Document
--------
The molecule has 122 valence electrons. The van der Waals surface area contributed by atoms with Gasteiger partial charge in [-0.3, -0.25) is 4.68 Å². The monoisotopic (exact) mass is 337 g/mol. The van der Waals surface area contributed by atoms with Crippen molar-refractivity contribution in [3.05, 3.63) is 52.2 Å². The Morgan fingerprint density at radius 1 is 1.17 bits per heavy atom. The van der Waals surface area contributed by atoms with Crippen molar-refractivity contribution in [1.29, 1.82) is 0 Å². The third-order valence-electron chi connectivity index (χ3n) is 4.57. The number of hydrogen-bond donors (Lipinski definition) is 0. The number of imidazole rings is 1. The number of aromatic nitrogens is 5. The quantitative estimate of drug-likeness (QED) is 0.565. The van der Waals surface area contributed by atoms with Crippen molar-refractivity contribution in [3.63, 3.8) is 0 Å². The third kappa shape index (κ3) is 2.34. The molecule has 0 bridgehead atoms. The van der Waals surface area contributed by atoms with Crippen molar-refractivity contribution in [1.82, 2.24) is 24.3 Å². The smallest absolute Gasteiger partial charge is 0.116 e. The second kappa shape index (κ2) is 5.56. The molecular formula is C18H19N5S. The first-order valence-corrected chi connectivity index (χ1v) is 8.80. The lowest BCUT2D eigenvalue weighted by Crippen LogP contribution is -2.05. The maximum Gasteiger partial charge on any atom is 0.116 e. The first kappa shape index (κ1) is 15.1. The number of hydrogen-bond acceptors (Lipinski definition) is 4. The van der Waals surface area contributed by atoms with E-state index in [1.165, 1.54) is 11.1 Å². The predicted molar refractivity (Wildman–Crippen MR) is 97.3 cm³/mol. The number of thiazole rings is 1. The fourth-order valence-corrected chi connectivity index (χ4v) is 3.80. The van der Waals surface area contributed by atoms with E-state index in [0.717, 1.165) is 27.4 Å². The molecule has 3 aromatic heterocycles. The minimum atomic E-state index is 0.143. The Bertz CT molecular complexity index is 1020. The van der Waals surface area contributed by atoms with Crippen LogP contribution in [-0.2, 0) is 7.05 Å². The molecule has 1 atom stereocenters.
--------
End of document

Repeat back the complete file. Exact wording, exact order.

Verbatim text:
The molecule has 122 valence electrons. The van der Waals surface area contributed by atoms with Gasteiger partial charge in [-0.3, -0.25) is 4.68 Å². The monoisotopic (exact) mass is 337 g/mol. The van der Waals surface area contributed by atoms with Crippen molar-refractivity contribution in [3.05, 3.63) is 52.2 Å². The Morgan fingerprint density at radius 1 is 1.17 bits per heavy atom. The van der Waals surface area contributed by atoms with Crippen molar-refractivity contribution in [1.29, 1.82) is 0 Å². The third-order valence-electron chi connectivity index (χ3n) is 4.57. The number of hydrogen-bond donors (Lipinski definition) is 0. The number of imidazole rings is 1. The number of aromatic nitrogens is 5. The quantitative estimate of drug-likeness (QED) is 0.565. The van der Waals surface area contributed by atoms with Crippen molar-refractivity contribution in [3.63, 3.8) is 0 Å². The third kappa shape index (κ3) is 2.34. The molecule has 0 bridgehead atoms. The van der Waals surface area contributed by atoms with Crippen molar-refractivity contribution in [1.82, 2.24) is 24.3 Å². The smallest absolute Gasteiger partial charge is 0.116 e. The second kappa shape index (κ2) is 5.56. The molecular formula is C18H19N5S. The first-order valence-corrected chi connectivity index (χ1v) is 8.80. The lowest BCUT2D eigenvalue weighted by Crippen LogP contribution is -2.05. The maximum Gasteiger partial charge on any atom is 0.116 e. The first kappa shape index (κ1) is 15.1. The number of hydrogen-bond acceptors (Lipinski definition) is 4. The van der Waals surface area contributed by atoms with E-state index in [1.165, 1.54) is 11.1 Å². The predicted molar refractivity (Wildman–Crippen MR) is 97.3 cm³/mol. The number of thiazole rings is 1. The fourth-order valence-corrected chi connectivity index (χ4v) is 3.80. The van der Waals surface area contributed by atoms with E-state index in [0.717, 1.165) is 27.4 Å². The molecule has 3 aromatic heterocycles. The minimum atomic E-state index is 0.143. The Bertz CT molecular complexity index is 1020. The van der Waals surface area contributed by atoms with Crippen LogP contribution in [-0.2, 0) is 7.05 Å². The molecule has 1 atom stereocenters.